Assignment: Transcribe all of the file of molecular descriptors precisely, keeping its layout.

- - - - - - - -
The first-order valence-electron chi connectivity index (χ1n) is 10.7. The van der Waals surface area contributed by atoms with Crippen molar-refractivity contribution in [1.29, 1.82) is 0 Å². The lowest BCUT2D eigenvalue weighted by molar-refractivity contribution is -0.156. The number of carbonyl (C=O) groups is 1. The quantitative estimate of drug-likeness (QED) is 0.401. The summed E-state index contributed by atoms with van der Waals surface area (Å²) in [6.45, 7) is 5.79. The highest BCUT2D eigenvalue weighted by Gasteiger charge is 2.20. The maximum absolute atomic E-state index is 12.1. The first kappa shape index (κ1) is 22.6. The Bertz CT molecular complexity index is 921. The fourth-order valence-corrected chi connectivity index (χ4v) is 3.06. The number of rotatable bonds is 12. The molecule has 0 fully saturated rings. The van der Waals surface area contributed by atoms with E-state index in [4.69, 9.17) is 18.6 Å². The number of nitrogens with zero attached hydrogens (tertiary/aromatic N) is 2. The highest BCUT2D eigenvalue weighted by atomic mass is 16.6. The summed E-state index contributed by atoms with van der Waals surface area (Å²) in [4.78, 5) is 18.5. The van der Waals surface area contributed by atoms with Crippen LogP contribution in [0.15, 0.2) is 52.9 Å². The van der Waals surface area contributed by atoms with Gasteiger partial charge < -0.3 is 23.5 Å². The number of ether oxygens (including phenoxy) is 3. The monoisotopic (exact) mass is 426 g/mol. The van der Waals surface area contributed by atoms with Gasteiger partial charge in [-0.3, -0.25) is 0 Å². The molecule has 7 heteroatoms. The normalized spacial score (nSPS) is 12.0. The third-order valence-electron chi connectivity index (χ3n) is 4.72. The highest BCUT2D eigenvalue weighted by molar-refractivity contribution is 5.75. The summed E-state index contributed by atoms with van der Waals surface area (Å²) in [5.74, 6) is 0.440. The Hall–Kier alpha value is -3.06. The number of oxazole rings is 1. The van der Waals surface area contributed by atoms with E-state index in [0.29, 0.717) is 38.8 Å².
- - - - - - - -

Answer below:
The first-order valence-electron chi connectivity index (χ1n) is 10.7. The van der Waals surface area contributed by atoms with Crippen molar-refractivity contribution in [1.29, 1.82) is 0 Å². The lowest BCUT2D eigenvalue weighted by molar-refractivity contribution is -0.156. The number of carbonyl (C=O) groups is 1. The quantitative estimate of drug-likeness (QED) is 0.401. The summed E-state index contributed by atoms with van der Waals surface area (Å²) in [6.45, 7) is 5.79. The highest BCUT2D eigenvalue weighted by Gasteiger charge is 2.20. The maximum absolute atomic E-state index is 12.1. The first kappa shape index (κ1) is 22.6. The Bertz CT molecular complexity index is 921. The fourth-order valence-corrected chi connectivity index (χ4v) is 3.06. The number of rotatable bonds is 12. The molecule has 0 fully saturated rings. The van der Waals surface area contributed by atoms with E-state index in [4.69, 9.17) is 18.6 Å². The number of nitrogens with zero attached hydrogens (tertiary/aromatic N) is 2. The highest BCUT2D eigenvalue weighted by atomic mass is 16.6. The summed E-state index contributed by atoms with van der Waals surface area (Å²) in [4.78, 5) is 18.5. The van der Waals surface area contributed by atoms with Crippen LogP contribution in [0.15, 0.2) is 52.9 Å². The van der Waals surface area contributed by atoms with Gasteiger partial charge < -0.3 is 23.5 Å². The number of ether oxygens (including phenoxy) is 3. The monoisotopic (exact) mass is 426 g/mol. The van der Waals surface area contributed by atoms with Gasteiger partial charge in [-0.3, -0.25) is 0 Å². The molecule has 7 heteroatoms. The normalized spacial score (nSPS) is 12.0. The third-order valence-electron chi connectivity index (χ3n) is 4.72. The highest BCUT2D eigenvalue weighted by molar-refractivity contribution is 5.75. The summed E-state index contributed by atoms with van der Waals surface area (Å²) in [5.74, 6) is 0.440. The Hall–Kier alpha value is -3.06. The number of oxazole rings is 1. The van der Waals surface area contributed by atoms with E-state index in [0.29, 0.717) is 38.8 Å².